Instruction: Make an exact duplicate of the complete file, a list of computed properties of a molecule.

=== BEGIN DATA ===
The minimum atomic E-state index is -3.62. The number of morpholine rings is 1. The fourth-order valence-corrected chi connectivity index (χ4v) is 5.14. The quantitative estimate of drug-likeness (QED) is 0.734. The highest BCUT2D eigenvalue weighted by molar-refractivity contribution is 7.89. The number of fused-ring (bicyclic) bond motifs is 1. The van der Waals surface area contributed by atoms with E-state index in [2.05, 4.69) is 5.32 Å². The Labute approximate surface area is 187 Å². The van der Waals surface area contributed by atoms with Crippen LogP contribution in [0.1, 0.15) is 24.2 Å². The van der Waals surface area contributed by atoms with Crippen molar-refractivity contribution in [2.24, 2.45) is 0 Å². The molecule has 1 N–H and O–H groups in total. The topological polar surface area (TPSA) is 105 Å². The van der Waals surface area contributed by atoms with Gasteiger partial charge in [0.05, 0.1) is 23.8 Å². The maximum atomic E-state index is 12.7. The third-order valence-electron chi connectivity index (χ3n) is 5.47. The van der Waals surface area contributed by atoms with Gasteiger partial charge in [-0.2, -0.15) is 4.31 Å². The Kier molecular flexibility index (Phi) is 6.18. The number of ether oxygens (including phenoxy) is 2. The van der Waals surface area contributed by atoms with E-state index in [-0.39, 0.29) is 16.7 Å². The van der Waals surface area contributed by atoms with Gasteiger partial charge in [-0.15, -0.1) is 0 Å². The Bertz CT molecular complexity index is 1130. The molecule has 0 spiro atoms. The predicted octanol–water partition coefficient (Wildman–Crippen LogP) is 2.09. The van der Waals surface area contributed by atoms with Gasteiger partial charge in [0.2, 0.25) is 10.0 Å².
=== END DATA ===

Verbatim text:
The minimum atomic E-state index is -3.62. The number of morpholine rings is 1. The fourth-order valence-corrected chi connectivity index (χ4v) is 5.14. The quantitative estimate of drug-likeness (QED) is 0.734. The highest BCUT2D eigenvalue weighted by molar-refractivity contribution is 7.89. The number of fused-ring (bicyclic) bond motifs is 1. The van der Waals surface area contributed by atoms with E-state index in [2.05, 4.69) is 5.32 Å². The Labute approximate surface area is 187 Å². The van der Waals surface area contributed by atoms with Crippen LogP contribution in [0.1, 0.15) is 24.2 Å². The van der Waals surface area contributed by atoms with Crippen molar-refractivity contribution in [2.24, 2.45) is 0 Å². The molecule has 1 N–H and O–H groups in total. The topological polar surface area (TPSA) is 105 Å². The van der Waals surface area contributed by atoms with Gasteiger partial charge in [0.05, 0.1) is 23.8 Å². The maximum atomic E-state index is 12.7. The third-order valence-electron chi connectivity index (χ3n) is 5.47. The van der Waals surface area contributed by atoms with Gasteiger partial charge in [-0.2, -0.15) is 4.31 Å². The Kier molecular flexibility index (Phi) is 6.18. The number of ether oxygens (including phenoxy) is 2. The van der Waals surface area contributed by atoms with E-state index in [-0.39, 0.29) is 16.7 Å². The van der Waals surface area contributed by atoms with Gasteiger partial charge in [-0.15, -0.1) is 0 Å². The Bertz CT molecular complexity index is 1130. The molecule has 0 spiro atoms. The predicted octanol–water partition coefficient (Wildman–Crippen LogP) is 2.09. The van der Waals surface area contributed by atoms with Gasteiger partial charge in [0.2, 0.25) is 10.0 Å².